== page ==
"Your Kid Can Have Great Study Habits."
Train your kids to develop solid study habits. Your kids' job is to go to school and perform well. So in order to do well they have to learn how to do homework and how to study.
"Study Habits Teach Discipline"
There's a controversy surrounding the assigning of homework. I don't know what the reasons are for this controversy.
I hold it up against issues like child poverty and survival issues. I think it pales in comparison to those stark realities. So I guess I don't care if a kid is getting homework or not, but how they're doing it when they get some.
"Study Habits Are Age Appropriate"
Of course they are. Your child is in a certain grade. Our education system slots people in by age group. Unless you don't mind your child failing grades and many do. But they get promoted to the next grade when they may not be ready.
Perhaps some children would benefit from the little farm house one room school when we use to have small populations. I can certainly see how that might benefit kids who are not at the same level, either higher or lower than their peers. Whether this is possible in this day and age is for someone else's expertise.
"Study Habits Are Measurable"
So what would be wrong with that? Study habits determine how successful you're going to be the rest of your life. Don't think so?
Study habits are measurable. Aren't you at least curious about how your child performs during their school year?
Doing school work is a job. It's one of the few things you do where you get results and feedback almost immediately. Homework is your kids' first job. It's labour.
I once spoke with this very vibrant young lady. She was in high school. She told me how naturally bright she is or thought she was, until she started high school. Suddenly the school system was giving her homework to do and she wasn't able to keep up. Her grades were falling.
I was glad to see her confidence hadn't suffered too much. On the other hand, she hadn't figured out that the key to her success was to equip herself with some self discipline. And get the work done. I've often wondered how some of these kids were going to cope in the work place, where employers aren't very forgiving by a lack of a work ethic.
It's your job as a parent to instill that drive, that work ethic into your children. It doesn't just happen naturally. Where it definitely won't come from, is a sense of entitlement or self-indulgence.
"Set Your Kids Up For Homework Success"
Establish study habits as soon as possible. Any kind of success is dependent on consistency, continuity, and commitment. Here's a few pointers.
1. Set up a desk in a quiet spot, like their bedroom.
2. Dedicate that bedroom for sleeping, homework, and studying. Setting aside a place sets up study habits.
3. Remove any radios or TVs or video games or hand held games and most of their toys from that room. Soft toys are okay. No major distractions that deter the development of study habits.
4. Make it clear to your child what the purpose of the room is.
5. Make it clear what the purpose of school is.
6. Make it clear what the purpose of homework is. It's purpose is to build discipline and a work ethic. It is not torture. Practice makes perfect. It reveals any shortcomings in understanding. Wouldn't you rather know now, instead of being surprised at report card time?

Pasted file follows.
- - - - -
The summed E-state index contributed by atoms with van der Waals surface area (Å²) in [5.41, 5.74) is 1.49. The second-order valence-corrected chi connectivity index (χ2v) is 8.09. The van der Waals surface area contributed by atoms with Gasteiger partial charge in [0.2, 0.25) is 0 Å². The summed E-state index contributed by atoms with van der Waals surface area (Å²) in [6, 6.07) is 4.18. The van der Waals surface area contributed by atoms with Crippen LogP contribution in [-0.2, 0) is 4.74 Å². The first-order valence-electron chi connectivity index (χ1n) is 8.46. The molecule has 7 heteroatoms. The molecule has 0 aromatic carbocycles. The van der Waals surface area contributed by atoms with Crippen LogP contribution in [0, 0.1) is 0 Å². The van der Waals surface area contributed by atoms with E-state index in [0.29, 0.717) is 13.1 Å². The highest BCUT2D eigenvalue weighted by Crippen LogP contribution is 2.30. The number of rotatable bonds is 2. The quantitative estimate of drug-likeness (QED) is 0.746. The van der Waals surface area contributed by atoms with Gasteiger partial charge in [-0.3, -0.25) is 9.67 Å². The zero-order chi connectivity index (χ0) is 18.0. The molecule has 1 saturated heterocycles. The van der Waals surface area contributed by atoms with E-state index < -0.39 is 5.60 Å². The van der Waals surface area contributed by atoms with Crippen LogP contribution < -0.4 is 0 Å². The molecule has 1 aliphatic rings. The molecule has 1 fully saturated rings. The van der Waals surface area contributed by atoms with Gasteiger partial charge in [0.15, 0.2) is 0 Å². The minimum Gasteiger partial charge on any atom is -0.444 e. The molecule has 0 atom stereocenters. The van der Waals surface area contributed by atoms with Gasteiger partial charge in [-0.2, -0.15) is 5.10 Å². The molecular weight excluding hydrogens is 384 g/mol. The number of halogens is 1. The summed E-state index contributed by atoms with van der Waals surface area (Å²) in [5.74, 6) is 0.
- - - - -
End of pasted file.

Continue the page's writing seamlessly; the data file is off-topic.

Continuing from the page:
7. The desk itself should be uncluttered. Clutter is also distracting.
8. Put everything they need on or in the drawers of that desk. Pencils, pens, erasers, a water bottle, crayons, colouring pencils, paper, books, paper note books, etc.
9. I suppose these days a lot of kids use computers to do research, but you're going to have to supervise, unless you place it close by so you can see what they're doing on it. Don't be too trusting.
10. Setting a time for homework is part of setting study habits.
11. If they don't have an activity right after school, get homework done as soon they get home.
12. You may allow a quick healthy snack just before they start. But they need to focus on their homework, not eating. This may also prevent spills and dirtying the homework by accident. And accidents do happen.
13. If they do have a sport or other activity first right after school, then homework should be done as soon as they can when they get back. Just check for due dates.
14. Reading every night is important. that is the homework when none is assigned. For young children, you should be reading to them too.
15. So you've already set their mindset that homework is a part of their lives and that they are expected to do it. Allow them to do it.
16. Check on them once in awhile if you're around.
17. If your school asks for you to check and sign off their homework notebooks, then you do so. It's important that your kids get the message that this is their work to do.
18. Give them lots of encouragement but don't ever do the homework for them. You're defeating the purpose of the homework. It's their work, not yours.
"Monitor The Homework"
As a parent, you monitor from time to time, but don't hover. You're trying to teach independence and some interdependence, not co-dependency, which is what I've observed instead. Co-dependency is a destructive crutch to any personality. It undermines personal power in a big way.
Your kids will learn to accomplish things on their own through good study habits.
Good study habits are important for self sufficiency and independence.
That's what builds true self esteem, a feeling of accomplishment and achievement that they derive for themselves.
Quite frankly I don't want to add to my work load - do you?
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